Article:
ex·​pel | \ ik-ˈspel How to pronounce expel (audio) \
expelled; expelling

Definition of expel

transitive verb

1 : to force out : eject expelled the smoke from her lungs
2 : to force to leave (a place, an organization, etc.) by official action : take away rights or privileges of membership was expelled from college

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Other Words from expel

expellable \ ik-​ˈspe-​lə-​bəl How to pronounce expellable (audio) \ adjective

Choose the Right Synonym for expel

eject, expel, oust, evict mean to drive or force out. eject carries an especially strong implication of throwing or thrusting out from within as a physical action. ejected an obnoxious patron from the bar expel stresses a thrusting out or driving away especially permanently which need not be physical. a student expelled from college oust implies removal or dispossession by power of the law or by force or compulsion. police ousted the squatters evict chiefly applies to turning out of house and home. evicted for nonpayment of rent

Did You Know?

To expel is to drive out, and its usual noun is expulsion. Expel is similar to eject, but expel suggests pushing out while eject suggests throwing out. Also, ejecting may only be temporary: the player ejected from a game may be back tomorrow, but the student expelled from school is probably out forever.

Examples of expel in a Sentence

The club may expel members who do not follow the rules. She was expelled from school for bad behavior. expel air from the lungs
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Recent Examples on the Web The Navy prosecuted Gallagher and wanted to expel him from the SEALs, but the president, as commander in chief, has repeatedly intervened in the sailor’s favor. BostonGlobe.com, "Who is Chief Petty Officer Edward Gallagher?," 25 Nov. 2019 While President Trump recently ordered the Navy to promote a SEAL who posed with an ISIS fighter's corpse, the Navy is discussing expelling him from the SEAL corps. NBC News, "Get ready for a huge day in American politics," 20 Nov. 2019 In his lawsuit, Mumphery alleged that the university failed to give him proper notice of an appeal and new investigation prior to expelling him from the graduate program and banning him from campus until 2019. Aaron Wilson, Houston Chronicle, "Ex-Texans receiver Keith Mumphery works out for Browns," 18 Sep. 2019 Surely expelling him violates the Geneva Conventions or something. Los Angeles Times, "Column: The Boris Brexit meltdown is the best show on TV," 4 Sep. 2019 The Venice Commission of the Council of Europe, a legal watchdog, has criticised the system, and in May the government put it on hold to keep its membership in the powerful EPP group of the European Parliament, which had threatened to expel it. The Economist, "How Viktor Orban hollowed out Hungary’s democracy," 29 Aug. 2019 Like, maybe your body's burning some extra calories in expelling those farts? Claire Gillespie, Health.com, "Let's Settle This: Does Farting Burn Calories?," 6 Nov. 2019 After expelling Islamic State militants from southeastern Syria in 2018, the Kurds seized control of the more profitable oil fields to the south in Deir el-Zour province. Washington Post, "Not over yet: New US Syria mission after al-Baghdadi’s death," 29 Oct. 2019 His chance came in 1516, when the emir of Algiers requested his help in expelling Spanish soldiers from the neighboring Peñón of Algiers, a small island fortress. National Geographic, "This 16th-century corsair was the most feared pirate of the Mediterranean," 8 Oct. 2019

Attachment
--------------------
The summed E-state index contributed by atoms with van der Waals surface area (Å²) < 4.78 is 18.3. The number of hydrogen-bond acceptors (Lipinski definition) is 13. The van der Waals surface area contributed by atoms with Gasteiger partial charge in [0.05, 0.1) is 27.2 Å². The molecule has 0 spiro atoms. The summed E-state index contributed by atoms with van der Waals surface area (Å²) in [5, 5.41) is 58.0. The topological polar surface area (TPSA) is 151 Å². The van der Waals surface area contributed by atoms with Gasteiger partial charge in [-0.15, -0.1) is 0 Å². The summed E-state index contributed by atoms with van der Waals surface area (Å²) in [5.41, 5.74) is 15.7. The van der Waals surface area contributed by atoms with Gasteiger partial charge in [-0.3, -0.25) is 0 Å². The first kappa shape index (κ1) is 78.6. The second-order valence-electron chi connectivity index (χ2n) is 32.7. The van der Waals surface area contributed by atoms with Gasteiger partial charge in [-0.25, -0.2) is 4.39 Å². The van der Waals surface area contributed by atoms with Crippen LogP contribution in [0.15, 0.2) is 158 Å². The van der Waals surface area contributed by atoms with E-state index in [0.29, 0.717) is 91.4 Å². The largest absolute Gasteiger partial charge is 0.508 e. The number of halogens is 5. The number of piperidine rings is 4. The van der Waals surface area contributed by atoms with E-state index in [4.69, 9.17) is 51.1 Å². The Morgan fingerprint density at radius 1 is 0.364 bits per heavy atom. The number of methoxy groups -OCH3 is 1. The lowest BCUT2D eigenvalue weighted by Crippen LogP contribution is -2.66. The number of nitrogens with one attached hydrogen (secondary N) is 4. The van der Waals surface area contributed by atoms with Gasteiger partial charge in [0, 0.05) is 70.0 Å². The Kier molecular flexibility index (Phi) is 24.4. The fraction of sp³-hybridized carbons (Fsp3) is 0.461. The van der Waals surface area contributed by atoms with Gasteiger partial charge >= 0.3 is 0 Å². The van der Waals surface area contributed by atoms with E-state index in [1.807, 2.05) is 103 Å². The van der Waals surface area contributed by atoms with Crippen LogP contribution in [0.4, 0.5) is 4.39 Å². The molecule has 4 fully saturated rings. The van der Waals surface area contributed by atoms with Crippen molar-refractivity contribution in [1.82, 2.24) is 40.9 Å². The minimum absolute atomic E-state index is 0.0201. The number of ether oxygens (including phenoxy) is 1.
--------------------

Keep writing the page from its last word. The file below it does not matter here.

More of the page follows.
These example sentences are selected automatically from various online news sources to reflect current usage of the word 'expel.' Views expressed in the examples do not represent the opinion of Merriam-Webster or its editors. Send us feedback.

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First Known Use of expel

14th century, in the meaning defined at sense 1

History and Etymology for expel

Middle English expellen, from Latin expellere, from ex- + pellere to drive — more at felt

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Time Traveler for expel

Time Traveler

The first known use of expel was in the 14th century

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Statistics for expel

Last Updated

28 Nov 2019

Cite this Entry

“Expel.” The Merriam-Webster.com Dictionary, Merriam-Webster Inc., https://www.merriam-webster.com/dictionary/expellable?pronunciation&lang=en_us&dir=e&file=expel002. Accessed 8 December 2019.

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More Definitions for expel


How to pronounce expel (audio)

English Language Learners Definition of expel

: to officially force (someone) to leave a place or organization
: to push or force (something) out


ex·​pel | \ ik-ˈspel How to pronounce expel (audio) \
expelled; expelling

Kids Definition of expel

1 : to force to leave He was expelled from school.
2 : to force out expel air from lungs

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More from Merriam-Webster on expel

Thesaurus: All synonyms and antonyms for expel

Rhyming Dictionary: Words that rhyme with expel

Spanish Central: Translation of expel

Nglish: Translation of expel for Spanish Speakers

Britannica English: Translation of expel for Arabic Speakers

Comments on expel

What made you want to look up expel? Please tell us where you read or heard it (including the quote, if possible).


to constrict the range or activity of

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